I think those hesitations are largely right, and as a Christian, I’d add that I have to wonder what these kinds of communities do to reach out to the poor, the sick, and the lonely in the world around them. I’m not sure hunkering down is what Jesus called us to, and when, for example, a member of the Alaska community I mentioned says that “If you isolate yourself, you will become weird,” I wonder how living in a remote Alaska village is not isolation. Christians are given the Great Commission, not the Great Retreat. I’m not trying to demean the people Rod profiled, but rather express that I can’t quite understand Christianity in the same way. Jesus always seemed to wandering around, telling strange stories, mingling with the kind of people Benedict Option types might prefer to avoid.
Matthew Sitman. Well … no. Not always. In fact, the life of Jesus embodies a kind of systolic/diastolic alternation between public ministry and private retreat — with intermediate stages in the company of the Twelve or his friends.
Each of us needs such alternation, and it seems likely that communities do too. Sometimes batteries need to be recharged, energy regained, ideas and options considered. Nobody, and no community, can live in the thick of things all the time, and it is foolish to try.
I think individuals and communities often consider the Benedict Option not because they’re trying to avoid the wrong kind of people — a seriously uncharitable assumption on Sitman’s part — but because they feel that their spiritual lives are undernourished and unstable. Benedictine-style communal retreats aren’t usually meant to last forever, or to build permanent barriers to contact with non-Christians, any more than people who shelter under a bridge during a thunderstorm mean to set up housekeeping there.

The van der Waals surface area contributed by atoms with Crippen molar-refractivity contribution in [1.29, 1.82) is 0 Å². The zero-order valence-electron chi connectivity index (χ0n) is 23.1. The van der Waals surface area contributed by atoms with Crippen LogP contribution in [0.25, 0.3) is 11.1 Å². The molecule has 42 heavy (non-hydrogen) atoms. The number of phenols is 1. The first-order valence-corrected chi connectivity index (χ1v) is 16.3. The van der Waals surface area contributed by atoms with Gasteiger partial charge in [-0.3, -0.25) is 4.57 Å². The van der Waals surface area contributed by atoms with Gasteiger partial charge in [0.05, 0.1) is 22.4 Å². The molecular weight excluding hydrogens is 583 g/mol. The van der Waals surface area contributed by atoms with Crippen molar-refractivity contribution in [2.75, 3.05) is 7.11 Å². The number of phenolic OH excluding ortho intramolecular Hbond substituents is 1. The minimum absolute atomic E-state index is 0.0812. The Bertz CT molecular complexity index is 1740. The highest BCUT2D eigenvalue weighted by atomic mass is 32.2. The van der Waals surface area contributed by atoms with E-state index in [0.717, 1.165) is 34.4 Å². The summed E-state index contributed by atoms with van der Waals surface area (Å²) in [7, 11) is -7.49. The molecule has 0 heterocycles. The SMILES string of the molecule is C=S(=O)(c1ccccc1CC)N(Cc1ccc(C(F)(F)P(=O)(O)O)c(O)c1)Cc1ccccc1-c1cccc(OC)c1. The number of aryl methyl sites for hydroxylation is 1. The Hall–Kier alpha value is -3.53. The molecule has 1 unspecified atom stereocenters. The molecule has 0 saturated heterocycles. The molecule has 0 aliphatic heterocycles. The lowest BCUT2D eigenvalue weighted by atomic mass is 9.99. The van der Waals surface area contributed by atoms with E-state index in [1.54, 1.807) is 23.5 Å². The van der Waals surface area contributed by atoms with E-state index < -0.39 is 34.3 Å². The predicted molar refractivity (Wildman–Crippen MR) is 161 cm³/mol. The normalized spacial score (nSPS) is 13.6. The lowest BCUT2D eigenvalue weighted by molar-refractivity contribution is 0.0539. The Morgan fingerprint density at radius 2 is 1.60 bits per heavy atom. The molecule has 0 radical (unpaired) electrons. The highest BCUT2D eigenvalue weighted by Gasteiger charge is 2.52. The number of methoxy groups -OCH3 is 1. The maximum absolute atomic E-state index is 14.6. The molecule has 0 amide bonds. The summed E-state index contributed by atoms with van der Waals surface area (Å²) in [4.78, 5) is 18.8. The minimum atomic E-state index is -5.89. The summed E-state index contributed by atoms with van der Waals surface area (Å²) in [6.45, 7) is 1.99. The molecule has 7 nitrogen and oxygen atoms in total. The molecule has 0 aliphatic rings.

And typically, even when the retreats themselves become permanent, their population is always in flux: some are always coming in for rest and renewal, others (now well-fed) are going back out into the highways and byways.
Indeed, I’m inclined to think that Christian individuals and communities that fail to build in periods of significant retreat are setting themselves up for disaster. Man cannot live by constant engagement alone. To try is surely to be gradually but relentlessly absorbed into social structures that are at best indifferent and at worst deeply hostile to Christian faith and practice.